Last year, eighth-grader Tanner Webster soared as Peter Pan. In “Mary Poppins,” he plays the lively role of Bert the chimney sweep.

“Bert is really fun to play,” Tanner said. “He’s super happy and he’s always very kind to other people. And at the same time, he is able to have fun, but he cares about others, and I think that’s a very good characteristic.”

The part includes a lot of action, and Tanner has been having fun with it.

“I love singing and dancing. His dancing is like really all over the place, super crazy and fun, and I really like that,” he said. “I do take inspiration from [Dick Van Dyke], but I do think it’s important when you’re playing a role to make it your own.”

Ryah Wilkinson, an eighth grader, plays Winifred, the matriarch of the Banks clan. She was previously seen in “The Little Mermaid” and “Peter Pan.” She has also performed in elementary concerts and is a member of the junior high choir.

“She’s a bit strict but she’s also nice,” she said of Mrs. Banks. “She likes to deal with things in an orderly fashion and make sure everything goes well.”


The Banks family (from left) Ryah Wilkinson, Morgan Lee, Tak Harris and Caleb Ortiz.

Fifth-grader Morgan Lee is happy to get into costume to play young Jane Banks, and she’s concentrating hard on the dance steps.

“I want to get the dancing right,” Morgan said. “All the choreography is kind of hard to memorize.”

For Takaru Harris, a fifth grader playing Michael Banks, the bed in the nursery has been more of a challenge. “The way they set up my bed is I have a pillow, and when I lay down it flies out. It’s difficult to lay down, and my back hurts because I have to stay up.”

Among others in the cast are Maya Pulliam as Katie Nanna, Logan Woods as Robertson Ay, Cydney Williford as the Bird Woman, Taylor Girard as Neleus and Diana Harris as Miss Smythe.

Showtime is 6 p.m. each night, with a 2 p.m. matinee March 2. Tickets start at $5. Contact the school at 520-423-9999.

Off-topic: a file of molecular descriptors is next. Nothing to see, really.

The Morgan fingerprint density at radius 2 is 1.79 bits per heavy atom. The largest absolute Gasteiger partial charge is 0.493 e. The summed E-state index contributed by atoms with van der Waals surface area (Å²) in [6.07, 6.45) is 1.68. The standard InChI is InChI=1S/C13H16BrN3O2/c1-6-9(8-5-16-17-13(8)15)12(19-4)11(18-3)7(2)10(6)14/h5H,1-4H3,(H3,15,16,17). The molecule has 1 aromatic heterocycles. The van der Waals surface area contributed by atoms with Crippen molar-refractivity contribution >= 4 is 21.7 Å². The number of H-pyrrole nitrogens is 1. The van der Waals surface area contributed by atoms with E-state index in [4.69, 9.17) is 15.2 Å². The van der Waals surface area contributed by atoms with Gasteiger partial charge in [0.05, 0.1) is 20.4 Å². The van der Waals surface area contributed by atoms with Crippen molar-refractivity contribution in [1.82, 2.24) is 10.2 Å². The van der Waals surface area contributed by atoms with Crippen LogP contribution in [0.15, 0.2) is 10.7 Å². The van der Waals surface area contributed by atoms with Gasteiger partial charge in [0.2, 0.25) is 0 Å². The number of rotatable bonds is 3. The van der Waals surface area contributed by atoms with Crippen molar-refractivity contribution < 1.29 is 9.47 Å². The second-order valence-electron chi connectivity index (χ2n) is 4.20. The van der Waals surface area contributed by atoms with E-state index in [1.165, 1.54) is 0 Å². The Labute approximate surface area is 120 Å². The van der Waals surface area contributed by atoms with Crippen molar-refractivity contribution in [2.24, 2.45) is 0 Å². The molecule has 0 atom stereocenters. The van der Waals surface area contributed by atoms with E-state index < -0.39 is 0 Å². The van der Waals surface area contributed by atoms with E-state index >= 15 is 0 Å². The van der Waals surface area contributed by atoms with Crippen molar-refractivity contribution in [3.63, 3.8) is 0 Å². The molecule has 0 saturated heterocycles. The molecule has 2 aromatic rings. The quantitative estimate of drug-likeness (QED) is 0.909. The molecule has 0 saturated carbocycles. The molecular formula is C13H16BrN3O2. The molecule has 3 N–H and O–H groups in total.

Narrating the proceedings, David Vargas is "The Writer" in "The Good Doctor." Photos by Raquel Hendrickson

Maricopa Community Theatre is performing “The Good Doctor,” one of Neil Simon’s lesser-known comedies, this weekend. Made of a series of vignettes based on Anton Chekhov’s satirical short stories set in Russia, the play exposes hypocrisy, self-delusion, irony and human frailty, all with trademark Simon witticisms. The cast is comprised of veteran local performers and talented teens under the eye of assorted directors. Final performances are Saturday at 2 p.m. and 7 p.m. at Leading Edge Academy.

Photo by Raquel Hendrickson

Maricopa High School Theatre Company launched “Peter Pan” Thursday night for its weekend production. Starring Taryn Story as Peter and Antonio Gonzales as Hook, the play puts its actors and stage crew to the test with very fun results. The well-known story follows the Darling children as they take up with an ageless boy for a bit of adventure. Using a bit of fairy dust, they fly to Neverland and have a jolly old time with its inhabitants of Lost Boys, warriors and pirates. While there are plenty of opportunities to ham it up for the high-energy cast, there are moments of genuine pathos with the worried Mrs. Darling (Kjirsten Lemon) and the core yearning of the Lost Boys for a mother.